finding that the conduct of an government employee required to satisfy the threshold for intentional infliction of emotional distress would necessarily constitute willful and wanton conduct under section 768.28Summary of this case from Constantine "DEAN" Paterakis v. S. Dist. of Brevard Co.
April 30, 1993. Rehearing Denied June 21, 1993.
Appeal from the Circuit Court, Lake County, Don F. Briggs, J.
Jack R. Elliott, of Arfken Elliott, Melbourne, for appellants.
Jennings L. Hurt, III, and Peter J. Zinaich of Rissman, Weisberg, Barrett Hurt, P.A., Orlando, for appellees.
This is an appeal from a summary judgment in favor of appellees City of Minneola and Minneola Police Department. This is the second time that this matter has been before this court. The trial court granted summary judgment on the basis of sovereign immunity. We affirm.
The facts of this case are aptly summarized in our prior opinion:
Fourteen year old Glenn Williams, the son of one of the appellants and the brother of the other, died of an apparent drug overdose. Officers of the Minneola Police Department considered it possible that the death resulted from suicide or foul play. Officers Cason, Lameida, and Lovell participated in an investigation.
On November 29, 1986, the day after Glenn died, an associate of the Medical Examiner performed an autopsy which Officers Cason, Lameida, and Lovell attended at the direction of Minneola Police Chief Joseph Brennan. Officer Cason, on orders from Chief Brennan, took 35mm still photographs of the autopsy to preserve and document any physical evidence which might assist in the investigation of the death. Officer Lovell, using a borrowed video camera, made an approximately hour long videotape of the autopsy.
The officers took the videotape to Chief Brennan's home, where the men watched about five minutes of it. Officer Lovell then took the tape home with him. Chief Brennan stated that he was shocked when he learned about the videotaping, and that he had told Lovell to put the tape in the evidence locker. Lovell testified that he had the chief's consent to take the tape home.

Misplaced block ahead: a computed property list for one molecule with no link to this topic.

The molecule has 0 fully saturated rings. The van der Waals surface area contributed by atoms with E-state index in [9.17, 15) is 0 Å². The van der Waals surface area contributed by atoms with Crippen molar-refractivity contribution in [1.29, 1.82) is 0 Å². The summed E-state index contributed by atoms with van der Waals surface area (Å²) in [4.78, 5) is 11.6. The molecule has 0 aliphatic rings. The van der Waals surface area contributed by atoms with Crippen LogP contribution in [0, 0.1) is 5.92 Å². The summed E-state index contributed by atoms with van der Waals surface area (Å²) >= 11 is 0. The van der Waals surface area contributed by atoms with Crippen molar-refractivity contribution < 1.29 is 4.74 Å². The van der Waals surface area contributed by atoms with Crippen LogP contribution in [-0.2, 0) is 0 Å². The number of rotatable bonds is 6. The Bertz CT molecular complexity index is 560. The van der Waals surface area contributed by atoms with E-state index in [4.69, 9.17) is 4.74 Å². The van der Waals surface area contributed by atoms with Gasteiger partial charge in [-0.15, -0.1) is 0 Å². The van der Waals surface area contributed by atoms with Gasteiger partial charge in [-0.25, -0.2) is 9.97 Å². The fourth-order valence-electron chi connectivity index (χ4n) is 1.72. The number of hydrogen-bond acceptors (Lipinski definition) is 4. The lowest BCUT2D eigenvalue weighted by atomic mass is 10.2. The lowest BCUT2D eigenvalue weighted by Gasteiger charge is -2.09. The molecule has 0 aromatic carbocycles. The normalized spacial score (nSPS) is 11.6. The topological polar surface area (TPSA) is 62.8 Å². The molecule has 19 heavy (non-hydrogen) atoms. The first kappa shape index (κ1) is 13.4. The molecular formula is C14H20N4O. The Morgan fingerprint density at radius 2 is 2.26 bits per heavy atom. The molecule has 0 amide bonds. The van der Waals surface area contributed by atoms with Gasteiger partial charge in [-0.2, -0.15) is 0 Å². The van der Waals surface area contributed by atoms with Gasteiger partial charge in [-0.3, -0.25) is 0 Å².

The next evening, at Lovell's home, the tape was viewed by Lovell, Officer Poole of the Mascotte Police Department (from which the video camera had been borrowed), Officer Davis of the Minneola Police Department (who stayed for only about ten minutes), and a man named John Warrington who had been invited to Lovell's house for dinner that evening and wanted to see the videotape. Lovell testified that he knew that Warrington had been a police officer and believed that he would soon be employed by the Minneola Police Department. Warrington was never professionally involved with the Minneola Police Department and had not worked as a police officer for six years.
On February 21, 1987, The Orlando Sentinel published an article describing the viewing at Lovell's home as having taken place in a party atmosphere where the audience joked and laughed. Earlier in February Chief Brennan had told the appellants about the videotaping and the viewing at Lovell's home. In deposition, Warrington denied making or signing a statement (not in evidence) allegedly made to the Minneola Police Department on February 25, 1987 which supported the newspaper's version of events. The four men who had been at Lovell's home that evening testified that the atmosphere had been professional, with no unseemly laughter or joking.
In a separate incident, Chief Brennan showed the still photographs of the autopsy to a man named Art Brewer, who was cleaning the chief's office. The pictures were on Chief Brennan's desk; he passed them to Brewer, asking, "Do you want something to eat?"Williams v. City of Minneola, 575 So.2d 683, 685-686 (Fla. 5th DCA), rev. denied, 589 So.2d 289 (Fla. 1991) (footnote omitted). In reversing the order of summary judgment entered against appellants, we held: